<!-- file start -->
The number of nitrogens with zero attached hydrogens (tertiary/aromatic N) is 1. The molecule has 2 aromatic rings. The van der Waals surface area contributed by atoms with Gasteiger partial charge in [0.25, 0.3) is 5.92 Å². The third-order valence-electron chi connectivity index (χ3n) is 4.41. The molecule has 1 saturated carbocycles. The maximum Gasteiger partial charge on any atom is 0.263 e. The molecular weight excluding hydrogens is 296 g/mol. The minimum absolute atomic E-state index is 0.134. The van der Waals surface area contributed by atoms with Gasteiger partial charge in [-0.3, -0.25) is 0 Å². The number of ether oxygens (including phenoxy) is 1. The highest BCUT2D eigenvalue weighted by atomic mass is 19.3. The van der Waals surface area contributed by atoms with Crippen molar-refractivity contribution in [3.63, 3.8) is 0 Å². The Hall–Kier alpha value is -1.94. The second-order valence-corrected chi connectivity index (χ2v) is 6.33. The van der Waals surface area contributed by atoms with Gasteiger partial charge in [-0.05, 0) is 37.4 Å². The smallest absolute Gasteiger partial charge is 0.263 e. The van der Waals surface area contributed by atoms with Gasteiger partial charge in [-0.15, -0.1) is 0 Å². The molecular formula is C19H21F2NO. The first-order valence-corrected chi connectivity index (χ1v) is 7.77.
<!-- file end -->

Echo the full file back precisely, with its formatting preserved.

The number of nitrogens with zero attached hydrogens (tertiary/aromatic N) is 1. The molecule has 2 aromatic rings. The van der Waals surface area contributed by atoms with Gasteiger partial charge in [0.25, 0.3) is 5.92 Å². The third-order valence-electron chi connectivity index (χ3n) is 4.41. The molecule has 1 saturated carbocycles. The maximum Gasteiger partial charge on any atom is 0.263 e. The molecular weight excluding hydrogens is 296 g/mol. The minimum absolute atomic E-state index is 0.134. The van der Waals surface area contributed by atoms with Gasteiger partial charge in [-0.3, -0.25) is 0 Å². The number of ether oxygens (including phenoxy) is 1. The highest BCUT2D eigenvalue weighted by atomic mass is 19.3. The van der Waals surface area contributed by atoms with Crippen molar-refractivity contribution in [3.63, 3.8) is 0 Å². The Hall–Kier alpha value is -1.94. The second-order valence-corrected chi connectivity index (χ2v) is 6.33. The van der Waals surface area contributed by atoms with Gasteiger partial charge in [-0.05, 0) is 37.4 Å². The smallest absolute Gasteiger partial charge is 0.263 e. The van der Waals surface area contributed by atoms with Gasteiger partial charge in [-0.15, -0.1) is 0 Å². The molecular formula is C19H21F2NO. The first-order valence-corrected chi connectivity index (χ1v) is 7.77.